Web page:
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Can You Take Hydrocodone While on Suboxone?

Peter Manza, PhD profile image
Reviewed By Peter Manza, PhD • Updated Aug 14, 2023 • 10 cited sources

Generally, you should avoid use of hydrocodone and other opioids if you are taking Suboxone. However, there are instances, such as surgery, where your doctor may recommend managed opioid use to control acute pain. 

Healthcare professionals are hesitant when it comes to prescribing opioids like hydrocodone to individuals receiving Suboxone therapy for opioid use disorder (OUD). This owes to the fact that both drugs interact with similar brain receptors and could lead to complications with both medications working as intended. 

Nevertheless, there may be particular instances where a healthcare provider may choose to combine these drugs for pain management purposes. This will normally only occur under close observation and when certain conditions are met.

How Suboxone Works

Suboxone provides a viable path to recovery for those grappling with opioid use disorder (OUD).[1] Made of buprenorphine and naloxone, Suboxone diminishes opioid cravings and withdrawal symptoms. 

Buprenorphine works by binding to opioid receptors in the brain without causing powerful euphoria or significant  respiratory depression, unlike other opioids such as heroin or oxycodone. This action reduces dependence on opioids while stabilizing brain chemistry.

Sublingual tablets or films are the usual forms for administering Suboxone. These are dissolved under the tongue for faster absorption into the bloodstream. Often paired with therapy and counseling, Suboxone and similar drugs have helped many people successfully combat opioid use disorder across America.

What Are the Dangers of Taking Hydrocodone & Suboxone Together?

For those who are receiving treatment for opioid use disorder through medications like Suboxone, there are risks associated with taking additional opioids such as hydrocodone.[2] Typically referred to as a full opioid agonist, hydrocodone has been linked with addictive behaviors and misuse tendencies. 

One of the dangers associated with pairing hydrocodone with Suboxones involves unintended results, which could leave patients still feeling pain when attempting relief through both substances at once. The reason behind this is that buprenorphine binds to the same opioid receptors as hydrocodone and can block other opioids from doing so. When hydrocodone is taken alongside Suboxone, it can result in significantly weaker pain relief than when hydrocodone is taken alone.[3]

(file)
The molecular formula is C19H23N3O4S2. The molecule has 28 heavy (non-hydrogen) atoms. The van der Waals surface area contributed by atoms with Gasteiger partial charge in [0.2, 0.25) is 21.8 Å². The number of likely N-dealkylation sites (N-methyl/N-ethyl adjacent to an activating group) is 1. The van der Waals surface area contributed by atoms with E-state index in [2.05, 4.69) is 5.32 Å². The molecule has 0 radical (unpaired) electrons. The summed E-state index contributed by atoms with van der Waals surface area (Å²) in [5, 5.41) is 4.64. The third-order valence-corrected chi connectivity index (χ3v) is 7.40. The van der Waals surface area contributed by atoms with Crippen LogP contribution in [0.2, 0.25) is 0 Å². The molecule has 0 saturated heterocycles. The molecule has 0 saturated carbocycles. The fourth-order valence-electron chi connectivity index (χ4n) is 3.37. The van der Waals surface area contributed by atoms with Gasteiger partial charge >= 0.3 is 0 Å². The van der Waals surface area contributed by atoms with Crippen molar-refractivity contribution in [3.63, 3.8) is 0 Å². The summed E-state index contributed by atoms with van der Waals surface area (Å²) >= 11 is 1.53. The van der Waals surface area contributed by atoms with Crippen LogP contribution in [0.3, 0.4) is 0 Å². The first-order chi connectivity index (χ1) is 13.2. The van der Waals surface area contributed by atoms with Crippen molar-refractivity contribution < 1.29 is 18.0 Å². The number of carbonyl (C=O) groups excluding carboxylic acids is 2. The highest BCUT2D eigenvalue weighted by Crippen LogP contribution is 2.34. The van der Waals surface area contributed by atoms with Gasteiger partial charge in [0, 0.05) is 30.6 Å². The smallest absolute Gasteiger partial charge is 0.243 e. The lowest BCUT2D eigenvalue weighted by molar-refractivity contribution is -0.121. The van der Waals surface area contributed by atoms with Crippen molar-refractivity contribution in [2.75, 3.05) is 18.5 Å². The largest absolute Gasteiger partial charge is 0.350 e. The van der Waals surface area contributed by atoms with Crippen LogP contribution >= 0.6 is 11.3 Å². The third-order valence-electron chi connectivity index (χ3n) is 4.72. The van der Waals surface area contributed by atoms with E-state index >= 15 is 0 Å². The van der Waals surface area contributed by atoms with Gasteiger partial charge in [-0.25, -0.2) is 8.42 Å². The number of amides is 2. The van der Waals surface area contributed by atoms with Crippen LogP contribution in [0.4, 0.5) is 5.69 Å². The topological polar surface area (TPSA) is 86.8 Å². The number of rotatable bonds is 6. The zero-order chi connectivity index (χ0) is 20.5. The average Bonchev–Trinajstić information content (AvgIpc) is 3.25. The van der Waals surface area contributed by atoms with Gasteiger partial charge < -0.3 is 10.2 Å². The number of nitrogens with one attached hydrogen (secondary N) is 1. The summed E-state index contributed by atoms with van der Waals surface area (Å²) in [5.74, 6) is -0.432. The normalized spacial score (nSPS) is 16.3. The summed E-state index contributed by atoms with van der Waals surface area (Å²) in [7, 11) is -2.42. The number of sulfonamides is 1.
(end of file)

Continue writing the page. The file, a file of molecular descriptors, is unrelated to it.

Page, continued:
Individuals receiving OUD treatment through Suboxone are usually encouraged to avoid potent opioids like hydrocodone due to its potential for causing relapse. Both patients and healthcare providers alike must work together to monitor use closely and prevent misuse. 

Combining these two medications also increases the risk of respiratory depression due to their shared effects on brain receptors. This can lead to potentially fatal outcomes like coma or death in the worst cases.[4] 

When Would Doctors Recommend Taking Both?

While it is not usual practice for someone to take both hydrocodone and Suboxone at the same time, because they are both opioids with the potential for dangerous interactions, there are instances when an individual may need them under close supervision from a healthcare professional.[5] 

For instance, if hydrocodone was initially prescribed for managing chronic pain but resulted in opioid dependence over time, switching to Suboxone could help to manage OUD while some level of hydrocodone use is still used for providing pain relief. This would only be done via carefully monitored medication use and dosage adjustments.

Opioids often represent the only option for the effective treatment of especially severe pain.[6] Even if a person is has OUD, it is sometimes necessary for a doctor who is aware of this to still prescribe opioids (although likely with much more oversight than is standard) if no non-opioid solution can keep that individual from experiencing debilitating levels of pain. In such cases, a person might be put on a drug like hydrocodone even if currently taking Suboxone as part of a Medication for Addiction Treatment (MAT) program.

It used to be that patients on MAT were advised to stop use of Suboxone or buprenorphine prior to surgery. That is no longer the recommendation. Now, it’s recommended that patients remain on their MAT prior to surgery.[7]